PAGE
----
Even today, it can be difficult to find movies focused on LGBTQ characters where the focus isn’t on being LGBTQ. Many films with LGBTQ romances still focus heavily on themes such as coming out or falling in love in the face of adversity.
I have mixed feelings about this. On the one hand, I find it personally more relatable when sexuality is acknowledged and feels like a part of the characters’ identities. The idea of sexuality being a non-issue doesn’t resonate much with my own experiences. My friends and I still struggle with how to figure out if people we find attractive might be attracted to us. We still worry sometimes about homophobic reactions if we gauge wrongly.
On the other hand, Hollywood has been slow to diversify how LGBTQ experiences are portrayed, and we could do with some more movies where being queer isn’t an “issue” at the heart of the narrative.
The 2000 film Big Eden (written and directed by Thomas Bezucha) falls somewhere in between.
Arye Gross stars as Henry, a successful gay artist in New York who has to return to his small hometown of Big Eden, Montana to care for ailing grandfather. Here, he reconnects with Dean (Tim DeKay), his old friend and crush who is (probably) straight. While Henry pines after Dean and faces the possibility of losing his grandfather, he doesn’t notice shy Native American shop-owner Pike (Eric Schweig), who is trying in his own quiet way to woo him.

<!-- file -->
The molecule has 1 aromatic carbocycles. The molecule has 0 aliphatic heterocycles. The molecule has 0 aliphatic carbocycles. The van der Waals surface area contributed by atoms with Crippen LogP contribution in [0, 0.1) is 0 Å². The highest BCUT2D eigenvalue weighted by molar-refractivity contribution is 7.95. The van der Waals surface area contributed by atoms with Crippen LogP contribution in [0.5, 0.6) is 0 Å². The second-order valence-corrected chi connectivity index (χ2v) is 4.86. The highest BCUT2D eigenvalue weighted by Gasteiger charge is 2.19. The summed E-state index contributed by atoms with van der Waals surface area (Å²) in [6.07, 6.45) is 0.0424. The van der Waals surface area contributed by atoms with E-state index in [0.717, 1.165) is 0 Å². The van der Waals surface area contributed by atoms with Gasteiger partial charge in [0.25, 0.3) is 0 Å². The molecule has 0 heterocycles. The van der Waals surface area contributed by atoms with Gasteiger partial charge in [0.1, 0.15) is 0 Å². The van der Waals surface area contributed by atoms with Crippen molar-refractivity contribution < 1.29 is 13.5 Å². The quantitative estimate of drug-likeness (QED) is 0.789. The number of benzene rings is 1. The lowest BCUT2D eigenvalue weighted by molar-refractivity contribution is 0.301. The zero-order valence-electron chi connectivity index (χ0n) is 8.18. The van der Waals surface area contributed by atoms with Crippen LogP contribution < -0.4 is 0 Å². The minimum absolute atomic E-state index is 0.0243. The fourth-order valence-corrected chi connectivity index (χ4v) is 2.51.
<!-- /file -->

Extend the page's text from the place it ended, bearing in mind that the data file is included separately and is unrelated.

It would be inaccurate to say that sexuality isn’t an issue in Big Eden. But notably, the person who makes the biggest deal about it is Henry himself. The other inhabitants of the small town are all accepting of Henry and Pike. Dean’s possible heteroflexibility doesn’t produce much angst. Big Eden is, well, a paradise where acceptance is more commonplace than you might expect. It’s not altogether realistic (though, as someone who needlessly hesitated to come out because of internalized fear of rejection, I can find Henry relatable), and it isn’t a perfectly made film. But it is refreshing. There aren’t a lot of movies about openly gay characters living in rural US towns. I can’t think of any other gay movie with a Native American lead. Nor do a lot of movies give love stories to gay male characters who are approaching middle age and who look more like average guys than models. Big Eden is like comfort food, the gay equivalent of a Hallmark movie.